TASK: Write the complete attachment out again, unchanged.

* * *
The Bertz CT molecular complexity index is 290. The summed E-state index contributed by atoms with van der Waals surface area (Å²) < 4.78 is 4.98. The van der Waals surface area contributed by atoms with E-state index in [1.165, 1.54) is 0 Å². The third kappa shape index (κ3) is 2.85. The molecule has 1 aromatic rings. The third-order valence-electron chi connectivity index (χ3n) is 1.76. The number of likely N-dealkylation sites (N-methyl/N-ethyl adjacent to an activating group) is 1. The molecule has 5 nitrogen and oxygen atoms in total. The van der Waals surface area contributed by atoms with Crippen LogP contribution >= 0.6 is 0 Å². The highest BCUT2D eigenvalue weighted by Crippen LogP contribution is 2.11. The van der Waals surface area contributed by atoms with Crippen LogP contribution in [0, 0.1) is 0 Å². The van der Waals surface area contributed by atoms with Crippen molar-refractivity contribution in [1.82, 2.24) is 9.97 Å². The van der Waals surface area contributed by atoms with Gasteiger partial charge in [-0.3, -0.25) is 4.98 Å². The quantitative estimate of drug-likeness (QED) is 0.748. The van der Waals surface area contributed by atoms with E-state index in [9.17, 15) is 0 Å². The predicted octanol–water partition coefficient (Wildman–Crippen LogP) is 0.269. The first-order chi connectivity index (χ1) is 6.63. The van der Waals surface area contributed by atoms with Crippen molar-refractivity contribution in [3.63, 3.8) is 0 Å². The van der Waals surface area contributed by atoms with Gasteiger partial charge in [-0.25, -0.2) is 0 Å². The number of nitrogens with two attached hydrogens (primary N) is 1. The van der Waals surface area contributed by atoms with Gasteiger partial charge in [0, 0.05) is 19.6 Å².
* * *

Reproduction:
The Bertz CT molecular complexity index is 290. The summed E-state index contributed by atoms with van der Waals surface area (Å²) < 4.78 is 4.98. The van der Waals surface area contributed by atoms with E-state index in [1.165, 1.54) is 0 Å². The third kappa shape index (κ3) is 2.85. The molecule has 1 aromatic rings. The third-order valence-electron chi connectivity index (χ3n) is 1.76. The number of likely N-dealkylation sites (N-methyl/N-ethyl adjacent to an activating group) is 1. The molecule has 5 nitrogen and oxygen atoms in total. The van der Waals surface area contributed by atoms with Crippen LogP contribution >= 0.6 is 0 Å². The highest BCUT2D eigenvalue weighted by Crippen LogP contribution is 2.11. The van der Waals surface area contributed by atoms with Crippen LogP contribution in [0, 0.1) is 0 Å². The van der Waals surface area contributed by atoms with Crippen molar-refractivity contribution in [1.82, 2.24) is 9.97 Å². The van der Waals surface area contributed by atoms with Gasteiger partial charge in [-0.3, -0.25) is 4.98 Å². The quantitative estimate of drug-likeness (QED) is 0.748. The van der Waals surface area contributed by atoms with E-state index in [9.17, 15) is 0 Å². The predicted octanol–water partition coefficient (Wildman–Crippen LogP) is 0.269. The first-order chi connectivity index (χ1) is 6.63. The van der Waals surface area contributed by atoms with Crippen molar-refractivity contribution in [3.63, 3.8) is 0 Å². The van der Waals surface area contributed by atoms with Gasteiger partial charge in [-0.25, -0.2) is 0 Å². The number of nitrogens with two attached hydrogens (primary N) is 1. The van der Waals surface area contributed by atoms with Gasteiger partial charge in [0, 0.05) is 19.6 Å².